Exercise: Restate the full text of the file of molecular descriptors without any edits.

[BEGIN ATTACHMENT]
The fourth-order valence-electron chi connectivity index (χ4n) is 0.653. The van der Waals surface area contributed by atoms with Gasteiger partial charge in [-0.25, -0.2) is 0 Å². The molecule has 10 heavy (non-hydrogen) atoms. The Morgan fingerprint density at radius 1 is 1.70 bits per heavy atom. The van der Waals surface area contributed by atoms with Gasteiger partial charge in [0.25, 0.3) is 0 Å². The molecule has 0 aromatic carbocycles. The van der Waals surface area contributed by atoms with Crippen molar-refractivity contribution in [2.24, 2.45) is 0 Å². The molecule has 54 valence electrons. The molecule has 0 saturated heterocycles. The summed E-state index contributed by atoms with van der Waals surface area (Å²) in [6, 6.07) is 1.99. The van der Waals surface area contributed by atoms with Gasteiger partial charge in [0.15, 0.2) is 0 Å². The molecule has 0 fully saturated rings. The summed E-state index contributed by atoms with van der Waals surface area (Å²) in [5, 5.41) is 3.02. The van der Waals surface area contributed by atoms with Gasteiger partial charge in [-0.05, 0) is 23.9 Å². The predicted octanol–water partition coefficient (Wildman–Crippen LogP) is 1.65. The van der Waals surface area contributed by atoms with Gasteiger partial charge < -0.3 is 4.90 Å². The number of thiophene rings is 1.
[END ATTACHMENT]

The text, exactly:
The fourth-order valence-electron chi connectivity index (χ4n) is 0.653. The van der Waals surface area contributed by atoms with Gasteiger partial charge in [-0.25, -0.2) is 0 Å². The molecule has 10 heavy (non-hydrogen) atoms. The Morgan fingerprint density at radius 1 is 1.70 bits per heavy atom. The van der Waals surface area contributed by atoms with Gasteiger partial charge in [0.25, 0.3) is 0 Å². The molecule has 0 aromatic carbocycles. The van der Waals surface area contributed by atoms with Crippen molar-refractivity contribution in [2.24, 2.45) is 0 Å². The molecule has 54 valence electrons. The molecule has 0 saturated heterocycles. The summed E-state index contributed by atoms with van der Waals surface area (Å²) in [6, 6.07) is 1.99. The van der Waals surface area contributed by atoms with Gasteiger partial charge in [0.15, 0.2) is 0 Å². The molecule has 0 fully saturated rings. The summed E-state index contributed by atoms with van der Waals surface area (Å²) in [5, 5.41) is 3.02. The van der Waals surface area contributed by atoms with Gasteiger partial charge in [-0.05, 0) is 23.9 Å². The predicted octanol–water partition coefficient (Wildman–Crippen LogP) is 1.65. The van der Waals surface area contributed by atoms with Gasteiger partial charge < -0.3 is 4.90 Å². The number of thiophene rings is 1.